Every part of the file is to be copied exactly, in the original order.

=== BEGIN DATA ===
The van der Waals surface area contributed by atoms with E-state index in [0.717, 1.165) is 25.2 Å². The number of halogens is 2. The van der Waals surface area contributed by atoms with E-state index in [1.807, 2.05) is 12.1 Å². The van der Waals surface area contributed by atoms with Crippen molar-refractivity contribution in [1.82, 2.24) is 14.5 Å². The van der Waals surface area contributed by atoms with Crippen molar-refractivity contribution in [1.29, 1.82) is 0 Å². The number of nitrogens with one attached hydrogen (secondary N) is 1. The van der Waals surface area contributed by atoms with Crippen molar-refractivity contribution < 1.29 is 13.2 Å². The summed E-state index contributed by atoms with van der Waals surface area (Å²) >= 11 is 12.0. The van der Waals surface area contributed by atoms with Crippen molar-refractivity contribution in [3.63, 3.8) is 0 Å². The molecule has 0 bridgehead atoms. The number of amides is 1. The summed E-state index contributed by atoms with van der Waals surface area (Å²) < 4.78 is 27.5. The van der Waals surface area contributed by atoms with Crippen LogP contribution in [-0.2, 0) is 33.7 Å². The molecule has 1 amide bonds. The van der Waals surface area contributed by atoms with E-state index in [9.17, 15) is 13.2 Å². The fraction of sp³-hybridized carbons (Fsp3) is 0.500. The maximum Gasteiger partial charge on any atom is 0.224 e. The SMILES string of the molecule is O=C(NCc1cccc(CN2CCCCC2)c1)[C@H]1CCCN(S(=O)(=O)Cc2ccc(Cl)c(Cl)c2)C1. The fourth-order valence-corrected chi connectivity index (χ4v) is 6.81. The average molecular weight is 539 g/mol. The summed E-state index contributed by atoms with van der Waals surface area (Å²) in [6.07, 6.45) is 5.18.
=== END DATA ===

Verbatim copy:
The van der Waals surface area contributed by atoms with E-state index in [0.717, 1.165) is 25.2 Å². The number of halogens is 2. The van der Waals surface area contributed by atoms with E-state index in [1.807, 2.05) is 12.1 Å². The van der Waals surface area contributed by atoms with Crippen molar-refractivity contribution in [1.82, 2.24) is 14.5 Å². The van der Waals surface area contributed by atoms with Crippen molar-refractivity contribution in [1.29, 1.82) is 0 Å². The number of nitrogens with one attached hydrogen (secondary N) is 1. The van der Waals surface area contributed by atoms with Crippen molar-refractivity contribution < 1.29 is 13.2 Å². The summed E-state index contributed by atoms with van der Waals surface area (Å²) >= 11 is 12.0. The van der Waals surface area contributed by atoms with Crippen molar-refractivity contribution in [3.63, 3.8) is 0 Å². The molecule has 0 bridgehead atoms. The number of amides is 1. The summed E-state index contributed by atoms with van der Waals surface area (Å²) < 4.78 is 27.5. The van der Waals surface area contributed by atoms with Crippen LogP contribution in [-0.2, 0) is 33.7 Å². The molecule has 1 amide bonds. The van der Waals surface area contributed by atoms with E-state index in [9.17, 15) is 13.2 Å². The fraction of sp³-hybridized carbons (Fsp3) is 0.500. The maximum Gasteiger partial charge on any atom is 0.224 e. The SMILES string of the molecule is O=C(NCc1cccc(CN2CCCCC2)c1)[C@H]1CCCN(S(=O)(=O)Cc2ccc(Cl)c(Cl)c2)C1. The fourth-order valence-corrected chi connectivity index (χ4v) is 6.81. The average molecular weight is 539 g/mol. The summed E-state index contributed by atoms with van der Waals surface area (Å²) in [6.07, 6.45) is 5.18.